The second piece of information required is the timing of the shot. Timing is the most complex part of the editing process, and the sooner an event can be predicted, the better choices the editor can make. Timing breaks down into four values: start time, estimated length, decay rate, and end condition. The start time is obviously the beginning of the event. The estimated length is a best guess at how long the shot will last. The decay rate determines how quickly the priority decays once the event begins. Finally, the end condition determines when the shot should be terminated. Let’s look at decay rate and end conditions in more detail.

The decay rate is used to determine the actual priority at a given time t using the starting priority p and a constant, k. The constant is provided as part of the decay rate information, since it will differ from shot to shot. The other information for decay rate is the equation to use for determining the actual priority. For maximum flexibility, this should be a function object that takes t, p, k, and the start time, ts, and returns the priority for that time. Two useful functions that should be predefined as function objects for this parameter are:


These functions should suffice for most circumstances. Notice that the second equation cubes the value rather than squaring it. This is important, because it ensures that the priority remains negative after a certain amount of time has passed, whereas squaring would have caused the result to always remain positive. Figure 1 shows the resulting graphs of these functions as a visual aid for understanding how decay rate affects priority.



Figure 1. Decay rate graph, showing how decay rate affects shot priority.


The end condition is best specified as a function object that returns one of three values. The first value indicates the shot cannot be terminated yet, the second value indicates the shot can be terminated if another shot is ready, and the third value indicates that the shot must be terminated. The reason for the middle value is that it gives the editor more flexibility in choosing shots by allowing a choice of new shots within a certain time, rather than instantaneously when the shot is terminated.

Next comes the shot information. This is all the information needed by the cinematographer to change the shot from a suggestion into a real in-game shot. This includes information such as the primary actor and secondary actor, if any. In addition, the shot size, emphasis, angle, and height may be necessary. Refer to last month’s article for more information on determining this information as well as the following scene information.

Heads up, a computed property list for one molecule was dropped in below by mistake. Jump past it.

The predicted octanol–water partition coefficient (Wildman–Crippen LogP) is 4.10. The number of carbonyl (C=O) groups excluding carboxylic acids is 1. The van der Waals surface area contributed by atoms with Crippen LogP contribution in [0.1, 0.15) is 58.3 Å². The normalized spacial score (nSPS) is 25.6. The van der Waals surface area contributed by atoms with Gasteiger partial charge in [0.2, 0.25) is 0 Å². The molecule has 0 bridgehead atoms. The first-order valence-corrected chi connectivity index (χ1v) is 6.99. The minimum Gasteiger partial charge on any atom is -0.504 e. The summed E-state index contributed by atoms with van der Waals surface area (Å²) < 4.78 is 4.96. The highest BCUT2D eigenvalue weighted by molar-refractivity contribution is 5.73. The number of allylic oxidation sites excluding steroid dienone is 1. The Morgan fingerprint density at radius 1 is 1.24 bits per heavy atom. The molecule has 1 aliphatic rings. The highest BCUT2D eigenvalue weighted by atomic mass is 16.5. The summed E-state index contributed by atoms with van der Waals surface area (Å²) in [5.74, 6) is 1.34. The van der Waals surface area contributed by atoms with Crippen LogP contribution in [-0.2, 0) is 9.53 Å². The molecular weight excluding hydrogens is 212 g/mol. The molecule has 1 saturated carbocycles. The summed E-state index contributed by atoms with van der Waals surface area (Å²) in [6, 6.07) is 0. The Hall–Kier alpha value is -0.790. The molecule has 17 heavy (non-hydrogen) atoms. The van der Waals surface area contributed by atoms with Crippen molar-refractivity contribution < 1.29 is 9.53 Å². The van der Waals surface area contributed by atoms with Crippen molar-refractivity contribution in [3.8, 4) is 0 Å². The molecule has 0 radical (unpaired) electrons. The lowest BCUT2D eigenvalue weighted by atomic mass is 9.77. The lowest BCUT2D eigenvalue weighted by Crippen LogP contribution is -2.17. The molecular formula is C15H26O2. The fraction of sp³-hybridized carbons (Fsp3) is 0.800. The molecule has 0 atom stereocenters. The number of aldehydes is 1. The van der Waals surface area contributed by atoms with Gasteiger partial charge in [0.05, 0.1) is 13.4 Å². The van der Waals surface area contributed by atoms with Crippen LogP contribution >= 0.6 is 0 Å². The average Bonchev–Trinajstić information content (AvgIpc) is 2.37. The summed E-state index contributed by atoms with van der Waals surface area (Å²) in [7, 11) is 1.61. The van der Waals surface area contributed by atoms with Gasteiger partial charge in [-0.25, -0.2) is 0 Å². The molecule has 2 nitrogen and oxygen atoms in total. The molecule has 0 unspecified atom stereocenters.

The scene information consists of the actors within the given scene and the current line of action for that scene. Unfortunately, scene information can change dynamically as actors move around and the cinematographer changes the line of action. Because of this fact, it is best to store the scene as a reference through the primary actor of the shot that is being suggested.

The director’s other responsibilities are to provide the editor with a list of currently available shots at any time and to ensure that this list is up-to-date. Keeping the list up-to-date primarily involves removing shots that are no longer valid. A shot becomes invalid when the priority modified by decay rate, as discussed previously, falls below zero. Once the editor chooses a shot, it is also removed from the list of shots. This brings us to a discussion of how the editor chooses a shot.

Slice and Dice: The Editor

The editor is responsible for choosing the next shot that will be shown as well as any transitions between shots. First, let’s look at the process of choosing the next shot. The majority of the information needed is provided with the shot suggestions from the director, but there are parameters that can be used to give each editor its own style. The two parameters involved in shot decisions are the desired shot length, lshot, and the desired scene length, lscene. By setting these for different editors, the shots chosen will vary for the same set of circumstances. For example, one editor could prefer short scenes filled with one or two long shots by setting the shot time and the scene time to be relatively close values. On the other hand, another editor could prefer longer scenes filled with short shots. This provides a number of options when choosing an editor for a particular situation.

The time for choosing the next shot is determined by a change in the return value of the end condition for the current shot. Once the current shot indicates that it can be terminated, the editor must obtain the list of currently available shots from the director. From this list, the editor object then filters out any shots whose start time is too far in the future. If the end condition requires immediate termination, this excludes all shot suggestions whose start time is not the current time or whose start time has not already passed. Otherwise, all shots whose start time is no more than lshot beyond the current time are considered.